HeLa cells known to contaminate several human and other mammalian cell lines because of their aggressiveness in cell cultures. HeLa cell contamination to other human heteroploid cell lines is based on three characteristics: (i) presence of the characteristic HeLa marker chromosomes , (ii) presence of glucose-6-phosphate dehydrogenase (G6PD) a isoenzyme  and (iii) the absence of Y chromosome in male-derived human cancer cell lines with multiple X chromosomes . In February 1979, a paper entitled, “A Human Breast Adenocarcinoma with Chromosome and Isoenzyme Markers Similar to those of the HeLa Line” was published on the directly processed pleural effusion obtained from a 51-year-old black woman for chromosomal and isoenzyme analysis . From the same effusion, a continuously growing permanent breast cancer cell line (MDA-MB-468) was also available for its chromosomal and isoenzyme evaluation. Presence of six typical HeLa marker chromosomes and isoenzyme A type G6PDH mobility in this sample questioned the origin of HeLa cell pathology. Further analyses of additional breast cancer samples harvested directly or from the established breast cancer cell lines have revealed the presence of some of these characteristic typical HeLa chromosome markers [5, 7-18]. This does not mean that HeLa has not contaminated human cancer cell lines originating from other organs. Unfortunately, it has contaminated many human cancer cell lines [4, 5, 13-16 &19-25]. Human cervical cancer cell lines studied by other investigators for their chromosomal characteristics have shown their own common markers but have no similarity and commonality with any Hela marker chromosomes [26-30]. There is hardly any human cervical cancer cell line described in the literature that contaminated with Hela. On the other hand, a large number of human breast cancer cell lines are shown to be contaminated with HeLa.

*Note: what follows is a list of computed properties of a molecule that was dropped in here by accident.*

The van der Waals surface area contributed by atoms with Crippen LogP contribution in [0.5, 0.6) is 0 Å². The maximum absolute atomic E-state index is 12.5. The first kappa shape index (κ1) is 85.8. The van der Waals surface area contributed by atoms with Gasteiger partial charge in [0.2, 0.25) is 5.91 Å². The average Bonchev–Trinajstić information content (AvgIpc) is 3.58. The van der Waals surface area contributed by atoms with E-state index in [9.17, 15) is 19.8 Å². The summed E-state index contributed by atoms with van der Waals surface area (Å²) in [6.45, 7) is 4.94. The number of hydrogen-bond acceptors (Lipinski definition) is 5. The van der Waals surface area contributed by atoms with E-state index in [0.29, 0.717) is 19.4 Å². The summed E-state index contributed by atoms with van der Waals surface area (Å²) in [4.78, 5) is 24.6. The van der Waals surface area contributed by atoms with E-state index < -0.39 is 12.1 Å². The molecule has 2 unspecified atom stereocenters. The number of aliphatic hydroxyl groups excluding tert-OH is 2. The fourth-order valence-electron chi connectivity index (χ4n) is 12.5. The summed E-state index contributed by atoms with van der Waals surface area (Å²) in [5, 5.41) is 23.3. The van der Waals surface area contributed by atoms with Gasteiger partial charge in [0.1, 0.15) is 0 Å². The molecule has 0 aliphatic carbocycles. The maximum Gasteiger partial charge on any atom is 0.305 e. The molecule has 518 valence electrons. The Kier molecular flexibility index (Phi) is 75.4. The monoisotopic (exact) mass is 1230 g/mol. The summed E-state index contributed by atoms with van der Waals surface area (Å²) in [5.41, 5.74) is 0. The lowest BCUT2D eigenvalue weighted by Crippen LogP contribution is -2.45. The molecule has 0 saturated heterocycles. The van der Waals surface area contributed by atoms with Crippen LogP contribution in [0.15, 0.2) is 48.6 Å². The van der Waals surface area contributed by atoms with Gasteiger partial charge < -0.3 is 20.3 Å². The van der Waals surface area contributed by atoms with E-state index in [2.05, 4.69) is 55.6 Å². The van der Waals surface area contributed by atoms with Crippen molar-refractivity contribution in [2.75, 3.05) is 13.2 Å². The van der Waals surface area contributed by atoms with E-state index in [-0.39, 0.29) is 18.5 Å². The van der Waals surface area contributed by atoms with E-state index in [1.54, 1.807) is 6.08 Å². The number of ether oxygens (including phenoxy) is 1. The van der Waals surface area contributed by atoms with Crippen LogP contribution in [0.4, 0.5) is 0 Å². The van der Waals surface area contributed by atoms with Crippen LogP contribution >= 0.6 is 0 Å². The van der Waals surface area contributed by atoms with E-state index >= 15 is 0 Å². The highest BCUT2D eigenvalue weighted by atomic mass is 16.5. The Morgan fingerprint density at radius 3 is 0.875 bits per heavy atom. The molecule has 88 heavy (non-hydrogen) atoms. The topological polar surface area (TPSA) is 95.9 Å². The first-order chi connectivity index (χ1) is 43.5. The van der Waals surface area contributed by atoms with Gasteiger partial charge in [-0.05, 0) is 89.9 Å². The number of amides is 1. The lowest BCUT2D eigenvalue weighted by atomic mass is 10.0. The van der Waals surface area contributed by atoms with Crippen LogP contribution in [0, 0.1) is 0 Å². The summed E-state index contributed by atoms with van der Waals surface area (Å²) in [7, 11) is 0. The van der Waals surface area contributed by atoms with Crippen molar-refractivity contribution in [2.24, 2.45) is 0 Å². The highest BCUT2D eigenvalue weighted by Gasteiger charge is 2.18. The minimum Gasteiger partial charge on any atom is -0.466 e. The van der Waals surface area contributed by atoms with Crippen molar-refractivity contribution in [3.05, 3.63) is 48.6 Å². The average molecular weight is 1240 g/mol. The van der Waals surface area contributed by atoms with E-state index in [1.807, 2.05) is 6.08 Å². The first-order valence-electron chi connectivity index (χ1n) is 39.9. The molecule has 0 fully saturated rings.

If the HeLa cell line has originated from the cervical biopsy of Henrietta Lacks then, it must show some similarity of markers with the marker chromosomes of other cervical cancer cell lines, but it does not [27-30]; rather it showed similarity and commonality of marker chromosomes with the bona fide breast cancer cell lines and directly processed pleural effusions from breast cancer patients.